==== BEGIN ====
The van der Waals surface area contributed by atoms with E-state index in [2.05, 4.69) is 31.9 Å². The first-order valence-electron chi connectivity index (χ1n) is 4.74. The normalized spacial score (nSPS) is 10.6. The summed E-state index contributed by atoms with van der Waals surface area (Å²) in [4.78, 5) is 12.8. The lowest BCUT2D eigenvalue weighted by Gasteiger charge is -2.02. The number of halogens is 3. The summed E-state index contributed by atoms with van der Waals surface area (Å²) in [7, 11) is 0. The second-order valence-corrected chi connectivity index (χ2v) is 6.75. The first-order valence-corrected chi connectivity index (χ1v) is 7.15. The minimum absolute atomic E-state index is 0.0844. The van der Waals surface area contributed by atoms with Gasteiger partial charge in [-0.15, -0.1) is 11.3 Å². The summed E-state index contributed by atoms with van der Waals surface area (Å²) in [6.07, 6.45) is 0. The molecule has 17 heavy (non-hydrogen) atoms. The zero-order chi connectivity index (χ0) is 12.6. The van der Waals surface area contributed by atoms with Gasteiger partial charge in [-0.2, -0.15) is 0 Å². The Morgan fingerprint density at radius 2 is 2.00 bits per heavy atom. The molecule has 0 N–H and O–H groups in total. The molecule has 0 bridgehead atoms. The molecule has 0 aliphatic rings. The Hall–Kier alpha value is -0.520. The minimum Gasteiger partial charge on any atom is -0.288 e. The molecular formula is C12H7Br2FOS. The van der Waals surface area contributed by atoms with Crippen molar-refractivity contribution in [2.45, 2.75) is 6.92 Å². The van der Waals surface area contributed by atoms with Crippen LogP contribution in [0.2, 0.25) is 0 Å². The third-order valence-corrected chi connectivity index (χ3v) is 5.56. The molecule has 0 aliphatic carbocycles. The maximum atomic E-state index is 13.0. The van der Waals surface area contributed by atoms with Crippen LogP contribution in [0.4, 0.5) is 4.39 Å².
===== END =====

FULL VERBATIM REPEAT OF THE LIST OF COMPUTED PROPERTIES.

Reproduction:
The van der Waals surface area contributed by atoms with E-state index in [2.05, 4.69) is 31.9 Å². The first-order valence-electron chi connectivity index (χ1n) is 4.74. The normalized spacial score (nSPS) is 10.6. The summed E-state index contributed by atoms with van der Waals surface area (Å²) in [4.78, 5) is 12.8. The lowest BCUT2D eigenvalue weighted by Gasteiger charge is -2.02. The number of halogens is 3. The summed E-state index contributed by atoms with van der Waals surface area (Å²) in [7, 11) is 0. The second-order valence-corrected chi connectivity index (χ2v) is 6.75. The first-order valence-corrected chi connectivity index (χ1v) is 7.15. The minimum absolute atomic E-state index is 0.0844. The van der Waals surface area contributed by atoms with Gasteiger partial charge in [-0.15, -0.1) is 11.3 Å². The summed E-state index contributed by atoms with van der Waals surface area (Å²) in [6.07, 6.45) is 0. The molecule has 17 heavy (non-hydrogen) atoms. The zero-order chi connectivity index (χ0) is 12.6. The van der Waals surface area contributed by atoms with Gasteiger partial charge in [-0.2, -0.15) is 0 Å². The Morgan fingerprint density at radius 2 is 2.00 bits per heavy atom. The molecule has 0 N–H and O–H groups in total. The molecule has 0 bridgehead atoms. The molecule has 0 aliphatic rings. The Hall–Kier alpha value is -0.520. The minimum Gasteiger partial charge on any atom is -0.288 e. The molecular formula is C12H7Br2FOS. The van der Waals surface area contributed by atoms with Crippen molar-refractivity contribution in [2.45, 2.75) is 6.92 Å². The van der Waals surface area contributed by atoms with Crippen LogP contribution in [0.2, 0.25) is 0 Å². The third-order valence-corrected chi connectivity index (χ3v) is 5.56. The molecule has 0 aliphatic carbocycles. The maximum atomic E-state index is 13.0. The van der Waals surface area contributed by atoms with Crippen LogP contribution in [0.4, 0.5) is 4.39 Å².